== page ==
"Block III version of BrahMos with advanced guidance and upgraded software, incorporating high manoeuvres at multiple points and steep dive from high altitude was flight tested successfully from Launch Complex III of ITR," its Director S P Dash said after the test fire from a mobile launcher at 1100 hours. The 8.4 meter missile which can fly at 2.8 times the speed of sound is capable of carrying conventional warheads of up to 300 kg for a range of 290 km.
It can effectively engage ground targets from an altitude as low as 10 meters for surgical strikes at terror training camps across the border without causing collateral damage. BrahMos is capable of being launched from multiple platforms like submarine, ship, aircraft and land based Mobile Autonomous Launchers (MAL).The Block III BrahMos , has the capability scaling Mountain Terrains & hence can play a vital role in precision strike in the northern territories. The advanced cruise missile can fly close to the rough geographies and kill the target A five year development timeframe is anticipated.
The Shaurya missile is speculated to be the land version of the submarine launched K-15 Sagarika missile, although DRDO officials have reportedly denied its connection with the K-15 program. Similar to the BrahMos, Shaurya is stored in a composite canister, which makes it much easier to store for long periods without maintenance as well as to handle and transport. It also houses the gas generator to eject the missile from the canister before its solid propellant motors take over to hurl it at the intended target.
Shaurya missiles can remain hidden or camouflaged in underground silos from enemy surveillance or satellites till they are fired from the special storage-cum-launch canisters.The Shaurya system will require some more tests before it becomes fully operational in two-three years. Moreover, defense scientists say the high-speed, two-stage Shaurya has high maneuverability which also makes it less vulnerable to existing anti-missile defence systems.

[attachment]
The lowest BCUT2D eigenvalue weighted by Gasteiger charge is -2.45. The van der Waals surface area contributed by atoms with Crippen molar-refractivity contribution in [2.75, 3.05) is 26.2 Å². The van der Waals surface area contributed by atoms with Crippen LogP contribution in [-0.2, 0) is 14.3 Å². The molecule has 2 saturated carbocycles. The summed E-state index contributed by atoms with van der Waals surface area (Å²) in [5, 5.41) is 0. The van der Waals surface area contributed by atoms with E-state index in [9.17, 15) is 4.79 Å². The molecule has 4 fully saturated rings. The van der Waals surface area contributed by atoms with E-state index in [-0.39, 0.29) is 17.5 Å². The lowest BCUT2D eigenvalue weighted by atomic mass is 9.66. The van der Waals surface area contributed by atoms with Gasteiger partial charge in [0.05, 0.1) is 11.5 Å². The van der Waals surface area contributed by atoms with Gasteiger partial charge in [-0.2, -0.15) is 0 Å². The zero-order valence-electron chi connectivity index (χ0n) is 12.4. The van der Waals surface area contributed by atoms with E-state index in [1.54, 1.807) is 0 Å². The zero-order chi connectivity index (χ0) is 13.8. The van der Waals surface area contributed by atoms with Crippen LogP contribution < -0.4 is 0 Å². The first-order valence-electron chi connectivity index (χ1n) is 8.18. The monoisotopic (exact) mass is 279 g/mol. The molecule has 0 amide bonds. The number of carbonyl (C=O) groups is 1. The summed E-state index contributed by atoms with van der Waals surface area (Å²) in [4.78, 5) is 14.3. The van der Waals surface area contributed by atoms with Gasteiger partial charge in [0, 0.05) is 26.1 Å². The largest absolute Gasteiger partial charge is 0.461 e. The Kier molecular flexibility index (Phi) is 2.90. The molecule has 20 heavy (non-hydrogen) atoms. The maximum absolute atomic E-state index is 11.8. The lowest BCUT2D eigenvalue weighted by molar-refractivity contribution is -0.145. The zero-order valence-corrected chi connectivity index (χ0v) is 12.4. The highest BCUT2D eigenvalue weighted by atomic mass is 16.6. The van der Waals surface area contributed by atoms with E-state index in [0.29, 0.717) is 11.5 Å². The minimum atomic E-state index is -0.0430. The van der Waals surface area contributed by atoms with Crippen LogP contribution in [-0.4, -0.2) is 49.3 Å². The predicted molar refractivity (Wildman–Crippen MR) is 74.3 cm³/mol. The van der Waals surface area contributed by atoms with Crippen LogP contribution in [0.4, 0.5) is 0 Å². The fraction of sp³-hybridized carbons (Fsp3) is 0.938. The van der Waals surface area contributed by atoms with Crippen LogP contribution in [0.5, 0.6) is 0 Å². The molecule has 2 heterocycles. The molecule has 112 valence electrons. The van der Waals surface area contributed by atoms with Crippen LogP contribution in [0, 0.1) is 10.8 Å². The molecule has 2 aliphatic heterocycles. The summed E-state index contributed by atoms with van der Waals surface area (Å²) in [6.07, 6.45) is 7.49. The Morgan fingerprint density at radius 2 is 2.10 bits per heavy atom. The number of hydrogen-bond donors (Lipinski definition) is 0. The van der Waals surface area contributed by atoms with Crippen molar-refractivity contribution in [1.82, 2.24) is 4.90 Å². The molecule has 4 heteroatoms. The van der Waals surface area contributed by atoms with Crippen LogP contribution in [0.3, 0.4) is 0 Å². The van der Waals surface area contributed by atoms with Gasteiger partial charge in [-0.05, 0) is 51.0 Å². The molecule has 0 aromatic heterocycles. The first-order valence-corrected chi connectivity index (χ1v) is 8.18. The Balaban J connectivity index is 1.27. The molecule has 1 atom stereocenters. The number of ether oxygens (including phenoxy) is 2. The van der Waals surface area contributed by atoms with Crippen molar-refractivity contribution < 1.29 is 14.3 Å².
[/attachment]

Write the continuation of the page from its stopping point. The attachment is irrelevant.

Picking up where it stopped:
It can be easily transported by road. The missile, encased in a canister, is mounted on a single vehicle, which has only a driver’s cabin, and the vehicle itself is the launch platform. This “single vehicle solution” reduces its signature – it cannot be easily detected by satellites – and makes its deployment easy.The gas generator, located at the bottom of the canister produces high pressure gas, which expands and ejects the missile from the tube.
The centerpiece of a host of new technologies incorporated in Shaurya is its ring laser gyroscope and accelerometer. The indigenous ring laser gyroscope, a sophisticated navigation and guidance system developed by the Research Center Imarat (RCI) based in Hyderabad, is a highly classified technology.
In Shaurya test flights the RLG functioned exceptionally well. Its job is to monitor the missile’s position in space when it is flying. The missile’s on board computer will use this information on the missile’s actual position to compare it with the desired position. Based on the difference between the missile’s actual and desired positions, the computer will decide on the optimum path and actuators will command the missile to fly in its desired/targeted position. 3rd test successful on 24 September 2011. reached the speed of 7.5 mach. now, out for production.
The K-15 Sagarika(Sanskrit: सागरिका, Sāgarikā "Oceanic") is a nuclear-capable submarine-launched ballistic missile with a range of 750 kilometres (466 mi).Sagarika can carry a payload of up to 500 kilograms (1,102 lb). Sagarika was developed at the DRDO’s missile complex in Hyderabad.
This missile will form part of the triad in India's nuclear deterrence, and will provide retaliatory nuclear strike capability. The development of this missile (under the title Project K-15) started in 1991. The Indian government first confirmed Sagarika's development seven years later (1998), when the then Defence Minister, George Fernandes, announced it during a press conference.